The Homo within the Sapiens


Series: Human Evolution, Biological and Cultural Domains
BISAC: SOC002000

While creativity and solidarity form the main constructive profile for our species, the primal animal drive for dominance involving basal brain circuits places our future at risk. This bipolar nature distorts the global perspective of our collective future and ecological conditions. Our species’ behavioral construction has its roots in ancestral habits and survival drives that were crystallized in basic neurobehavioral circuits over millennia, be it as predators or potential prey. Its expression aquired further complexity through the development of social/cultural cues, and was kept-in-check by conditional inhibitory processes. How much of our current drive – individually and as a global community – is caused by those inherited traits imprinted in our animal condition?
This book analyses the increasing bipolar construction in terms of dominant groups affecting critical access to current knowledge and information, a profound gap among populations concerning a modern humane quality of life, and present trends pertaining to our ecological habitat. These dynamic processes seem to be in a free-running mode, only conditioned by the prevalence of power concentration in the hands of worldwide minority groups. This worldwide disjointed perspective is further distorted by diverse cultural profiles and interests accessing information and its impact on lifestyles.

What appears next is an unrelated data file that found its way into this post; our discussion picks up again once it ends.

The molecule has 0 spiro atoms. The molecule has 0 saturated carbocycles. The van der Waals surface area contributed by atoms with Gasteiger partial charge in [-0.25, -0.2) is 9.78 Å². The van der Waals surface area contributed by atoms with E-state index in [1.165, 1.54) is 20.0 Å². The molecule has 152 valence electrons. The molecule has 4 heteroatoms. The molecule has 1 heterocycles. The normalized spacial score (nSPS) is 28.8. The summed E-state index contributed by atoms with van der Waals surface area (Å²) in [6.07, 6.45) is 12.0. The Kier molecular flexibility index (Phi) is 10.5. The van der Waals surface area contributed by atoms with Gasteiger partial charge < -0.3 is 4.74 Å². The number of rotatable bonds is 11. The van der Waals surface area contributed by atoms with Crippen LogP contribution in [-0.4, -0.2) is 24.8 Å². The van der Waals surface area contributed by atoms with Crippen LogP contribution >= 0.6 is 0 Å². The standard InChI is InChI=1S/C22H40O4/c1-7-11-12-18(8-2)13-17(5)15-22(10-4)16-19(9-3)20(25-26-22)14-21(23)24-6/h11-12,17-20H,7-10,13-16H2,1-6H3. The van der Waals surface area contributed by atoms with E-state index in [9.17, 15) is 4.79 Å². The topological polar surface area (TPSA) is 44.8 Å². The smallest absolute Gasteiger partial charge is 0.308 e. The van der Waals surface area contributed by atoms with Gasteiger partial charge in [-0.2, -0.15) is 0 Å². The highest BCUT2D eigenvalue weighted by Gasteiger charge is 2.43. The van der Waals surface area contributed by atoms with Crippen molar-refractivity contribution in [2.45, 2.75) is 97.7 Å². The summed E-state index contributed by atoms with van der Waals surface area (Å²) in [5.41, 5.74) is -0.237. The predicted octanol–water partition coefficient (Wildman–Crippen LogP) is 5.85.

Our species’ true nature has highly conserved remnants of our animal origin expressed as animal drives embodied before and during the evolutionary process as Homo and under inhibitory social control. These involve territorial, survival, and dominant cues on top of which sapiens’ cultural development profiles have taken place; that is, the hidden ancestral human nature. Competition to control and prevail in those domains has unveiled a long-lived struggle for dominance in political and financial (corporate- or state-bound) prevalence. Below this stratum of power-seekers, a large proportion of the service-bound and marginal populations crawl for their survival, often approaching inhuman conditions. Fundamentalist beliefs, the disregard of environmental abuse, belligerence to resolve discrepancies, personal and group-centered greed, growing inequalities, disinformation from dominant carriers, and intolerance to alternative viewpoints describe our species’ developmentally immature collective behavior.
If not just an evolutionary stage, then we in fact belong to the “wrong species” (Colombo, 2010), and are on a path toward our demise or a bipolar evolution of our species, but not necessarily a collective, cooperative, shared development that respects various cultural profiles. The increasing speed of knowledge development widens the gap among populations with different cultural values and those that are underdeveloped or living in subhuman conditions. Since we exited the period of egalitarian-prone hunter gatherers, we have been conditioned by elite or institutionalized dominant powers and given limited access to information, which is used as a means for domination. Hence, our future depends not only on our social, political, and financial decision-makers but also on the degree of our permissive, functional absence from such a scenario.